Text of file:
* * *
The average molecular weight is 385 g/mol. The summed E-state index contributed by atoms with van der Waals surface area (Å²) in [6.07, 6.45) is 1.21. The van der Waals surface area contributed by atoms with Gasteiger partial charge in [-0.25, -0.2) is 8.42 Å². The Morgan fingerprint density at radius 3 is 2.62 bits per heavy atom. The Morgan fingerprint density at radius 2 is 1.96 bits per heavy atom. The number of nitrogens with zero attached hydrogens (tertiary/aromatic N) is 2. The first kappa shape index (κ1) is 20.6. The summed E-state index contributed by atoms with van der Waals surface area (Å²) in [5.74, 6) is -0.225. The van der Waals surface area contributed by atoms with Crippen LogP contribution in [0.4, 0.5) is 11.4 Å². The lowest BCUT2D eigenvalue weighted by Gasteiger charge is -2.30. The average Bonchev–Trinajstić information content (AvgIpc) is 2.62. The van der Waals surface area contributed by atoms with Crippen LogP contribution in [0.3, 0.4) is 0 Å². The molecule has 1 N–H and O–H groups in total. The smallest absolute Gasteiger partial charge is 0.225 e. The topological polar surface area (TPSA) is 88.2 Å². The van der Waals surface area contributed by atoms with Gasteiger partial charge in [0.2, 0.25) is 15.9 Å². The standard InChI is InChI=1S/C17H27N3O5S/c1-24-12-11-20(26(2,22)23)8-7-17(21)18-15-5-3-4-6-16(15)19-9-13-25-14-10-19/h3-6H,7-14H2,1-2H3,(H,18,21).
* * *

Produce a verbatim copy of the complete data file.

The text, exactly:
The average molecular weight is 385 g/mol. The summed E-state index contributed by atoms with van der Waals surface area (Å²) in [6.07, 6.45) is 1.21. The van der Waals surface area contributed by atoms with Gasteiger partial charge in [-0.25, -0.2) is 8.42 Å². The Morgan fingerprint density at radius 3 is 2.62 bits per heavy atom. The Morgan fingerprint density at radius 2 is 1.96 bits per heavy atom. The number of nitrogens with zero attached hydrogens (tertiary/aromatic N) is 2. The first kappa shape index (κ1) is 20.6. The summed E-state index contributed by atoms with van der Waals surface area (Å²) in [5.74, 6) is -0.225. The van der Waals surface area contributed by atoms with Crippen LogP contribution in [0.4, 0.5) is 11.4 Å². The lowest BCUT2D eigenvalue weighted by Gasteiger charge is -2.30. The average Bonchev–Trinajstić information content (AvgIpc) is 2.62. The van der Waals surface area contributed by atoms with Crippen LogP contribution in [0.3, 0.4) is 0 Å². The molecule has 1 N–H and O–H groups in total. The smallest absolute Gasteiger partial charge is 0.225 e. The topological polar surface area (TPSA) is 88.2 Å². The van der Waals surface area contributed by atoms with Gasteiger partial charge in [0.2, 0.25) is 15.9 Å². The standard InChI is InChI=1S/C17H27N3O5S/c1-24-12-11-20(26(2,22)23)8-7-17(21)18-15-5-3-4-6-16(15)19-9-13-25-14-10-19/h3-6H,7-14H2,1-2H3,(H,18,21).